Canon Pixma Pro-100.
This wireless inkjet photo printer delivers 4,800×2,400-dpi output with ink droplets as small as three picoliters using Canon’s ChromaLife 100+ dye-based eight-cartridge ink system, which includes three monochrome inks. It produces prints up to 13×19 with excellent technical quality and saturated colors as well as rich blacks and grays. The Pro-100 is compatible with a range of papers, including glossy, luster, matte, museum etching and fine art papers. A rear paper tray handles fine art and glossy photo papers, and there’s a manual slot for thicker media. Notably, it can print onto CDs/DVDs, enables computer-free printing via PictBridge and provides Wi-Fi/Ethernet connectivity to allow multiple users to print from remote locations. Print speed for a full-color 8×10 is 51 sec, and an 11×14 is produced in 1 minute, 30 sec. Other features include: bundled creative software; a high-speed USB port; and AirPrint support to directly print photos, e-mail, web pages and documents from an Apple device. $499.

This advanced unit combines high-speed with dye-sub printing to deliver high-quality, 600-dpi prints from 4×8 to 8×12 inches. It can output an 8×10 print in 30.2 sec and an 8×12 in 35.2 sec, offering high-speed and high-resolution modes. The DS80 measures an impressively compact 12.7×14.4x6x7 inches. As the user’s printing needs increase, they can quadruple their print speed by connecting four flattop DS80 models and stacking them to save space. Other features include: front panel media loading; an internal print method to prevent dust and contamination; and a heat-control IC. The printer can turn out 130 8×10 sheets per roll or 110 8×12 sheets per roll, and it accepts five paper sizes. $1,549.

HiTi P510S. This stand-alone, dye-sub, 6-inch roll-type printer is designed for on-location printing and photofinishing without a computer. It outputs 10-bit color for vibrant prints and excellent RGB levels. It comes with a built-in card reader and USB interface, and it offers three printing modes for event, personalized and ID photos. The P510S is bundled with a professional image software package that includes PC-based ID Creator, and it can be customized for various event operations. It also converts JPEG files to HiTi event templates for enhanced workflow efficiency. Its maximum resolution is 300×300 dpi, and surface options include super glossy and professional matte. Print sizes for the P510S include 4×6, 5×7, 6×8 and 6×9, with speeds of 12 seconds for a 4×6 and 21 sec for a 6×9. $825.

KG ProPhoto Color Stream CS2, S6145. Powered by Sinfonia technology, this 6-inch, compact, roll-fed dye-sub thermal transfer printer delivers 300-dpi resolution and turns out 3.5×5-, 4×6-, 5×7- and 6×8-inch prints plus an optional 2×6 size for photo booth applications. It produces a 4×6 print in 11 seconds or less, measures a compact 10.7×6.6×3.8 inches, weighs less than 22 pounds for exceptional portability, provides a USB 2.0 port and a 32MB buffer memory. The S6145 and its larger 8-inch CE1 sibling also offer low waste and jam-free operation. $849.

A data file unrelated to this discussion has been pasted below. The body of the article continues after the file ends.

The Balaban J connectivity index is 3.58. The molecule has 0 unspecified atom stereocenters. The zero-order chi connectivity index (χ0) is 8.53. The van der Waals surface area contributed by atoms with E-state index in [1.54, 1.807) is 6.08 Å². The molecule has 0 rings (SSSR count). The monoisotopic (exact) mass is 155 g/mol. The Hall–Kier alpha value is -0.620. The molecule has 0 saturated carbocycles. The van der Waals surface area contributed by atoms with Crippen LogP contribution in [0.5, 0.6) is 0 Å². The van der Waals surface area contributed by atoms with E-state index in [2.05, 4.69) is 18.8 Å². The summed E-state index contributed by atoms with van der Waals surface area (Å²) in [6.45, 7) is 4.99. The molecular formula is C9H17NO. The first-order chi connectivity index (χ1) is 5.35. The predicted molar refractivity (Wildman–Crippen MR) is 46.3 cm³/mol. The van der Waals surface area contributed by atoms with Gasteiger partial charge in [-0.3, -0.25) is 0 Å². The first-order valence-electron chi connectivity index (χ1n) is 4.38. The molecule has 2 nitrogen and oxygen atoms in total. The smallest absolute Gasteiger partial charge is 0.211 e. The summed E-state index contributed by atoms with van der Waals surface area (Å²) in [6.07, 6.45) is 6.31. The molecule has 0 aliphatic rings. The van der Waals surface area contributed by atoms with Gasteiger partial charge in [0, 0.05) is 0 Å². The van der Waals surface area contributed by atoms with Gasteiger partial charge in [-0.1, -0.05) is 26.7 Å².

Mitsubishi CP-D707DW. This double-deck dye-sub printer features two printers built into one compact unit. It can output 300-dpi photos in sizes from 2×6 to 6×8, turn out a 4×6 print in a mere 5.9 sec (10 per minute!) and print matte and glossy photos on the same media. Featuring high-speed and high-res modes, it can print two jobs simultaneously to save time, and its built-in memory stores up to eight images to enable printing large files without slowing down the computer. Other features include 8-bit color depth and a 1.0-watt power-conserving sleep mode. $1,649.

Canon Pixma Pro-1.
Using a set of 12 Lucia pigment-based, anti-clogging inks—including five grays and blacks—it delivers tonal differentiation and shadow detail in B&W images. An expanded color range reproduces subtle hues with impressive accuracy, and a chroma optimizer provides a clear coat to enhance uniform glossiness, provide truer blacks and suppress graininess and bronzing. Its 12,288-nozzle printhead enhances fine detail rendition and provides an extended color gamut as well as 4,800×2,400-dpi resolution. Inks are delivered via a tubular system that holds more ink while decreasing the mass of moving parts in the head, permitting faster speeds; a 13×19 can be printed in 4 minutes, 20 sec. Other features include: an optimum image generating system to optimize color reproduction and tonal gradation; on-board ICC profiles; print drivers interface with a 16-bit expert module that provides 1,000+ gradations; and a low-angle paper path enables printing on thicker media from 4×6 to 14 inches wide, including 14×17. $999.

Epson Stylus Pro 3880. A compact, 17-inch-wide inkjet printer, it delivers black-and-white prints up to 17×22 inches using Epson’s nine-color UltraChrome K3 pigmented ink system with vivid magenta for an enhanced color gamut with blues and violets. Providing 2,880×1,440-dpi resolution and advanced black-and-white photo mode, the printer creates neutral-toned B&W prints from color or monochrome images. It also features auto-switching matte and photo black ink for a high DMax and superior contrast on matte and fine art papers. Other features include: AccuPhoto HD2 screening algorithms for smoother color transitions and enhanced highlight and shadow detail; calibrated output from printer to printer; a minimum ink droplet size of 3.5 picoliters; a minimum 4×6 print size; and a maximum paper thickness of 1.5mm. It reaches photo print speeds of 4 minutes, 8 sec for an 8×10 and 10 minutes, 59 sec for a 16×20. $1,295.